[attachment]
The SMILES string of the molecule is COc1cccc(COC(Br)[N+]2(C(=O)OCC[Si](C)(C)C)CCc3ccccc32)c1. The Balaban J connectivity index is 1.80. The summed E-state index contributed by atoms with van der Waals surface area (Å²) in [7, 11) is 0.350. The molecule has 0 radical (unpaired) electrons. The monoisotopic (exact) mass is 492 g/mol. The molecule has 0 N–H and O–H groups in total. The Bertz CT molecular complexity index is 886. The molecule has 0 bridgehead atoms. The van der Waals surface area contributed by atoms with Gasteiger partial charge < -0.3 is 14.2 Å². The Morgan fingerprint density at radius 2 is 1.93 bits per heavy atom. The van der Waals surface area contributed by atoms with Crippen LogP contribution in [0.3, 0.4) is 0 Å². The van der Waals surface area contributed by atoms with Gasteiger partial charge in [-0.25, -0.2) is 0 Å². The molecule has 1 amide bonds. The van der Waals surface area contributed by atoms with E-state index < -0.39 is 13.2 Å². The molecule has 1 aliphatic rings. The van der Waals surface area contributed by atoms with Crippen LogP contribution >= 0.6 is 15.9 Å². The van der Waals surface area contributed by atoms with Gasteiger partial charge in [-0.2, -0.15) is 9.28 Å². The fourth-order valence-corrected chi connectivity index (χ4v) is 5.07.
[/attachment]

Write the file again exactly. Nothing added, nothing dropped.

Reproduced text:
The SMILES string of the molecule is COc1cccc(COC(Br)[N+]2(C(=O)OCC[Si](C)(C)C)CCc3ccccc32)c1. The Balaban J connectivity index is 1.80. The summed E-state index contributed by atoms with van der Waals surface area (Å²) in [7, 11) is 0.350. The molecule has 0 radical (unpaired) electrons. The monoisotopic (exact) mass is 492 g/mol. The molecule has 0 N–H and O–H groups in total. The Bertz CT molecular complexity index is 886. The molecule has 0 bridgehead atoms. The van der Waals surface area contributed by atoms with Gasteiger partial charge < -0.3 is 14.2 Å². The Morgan fingerprint density at radius 2 is 1.93 bits per heavy atom. The van der Waals surface area contributed by atoms with Crippen LogP contribution in [0.3, 0.4) is 0 Å². The van der Waals surface area contributed by atoms with Gasteiger partial charge in [-0.25, -0.2) is 0 Å². The molecule has 1 amide bonds. The van der Waals surface area contributed by atoms with E-state index < -0.39 is 13.2 Å². The molecule has 1 aliphatic rings. The van der Waals surface area contributed by atoms with Crippen LogP contribution >= 0.6 is 15.9 Å². The van der Waals surface area contributed by atoms with Gasteiger partial charge in [-0.2, -0.15) is 9.28 Å². The fourth-order valence-corrected chi connectivity index (χ4v) is 5.07.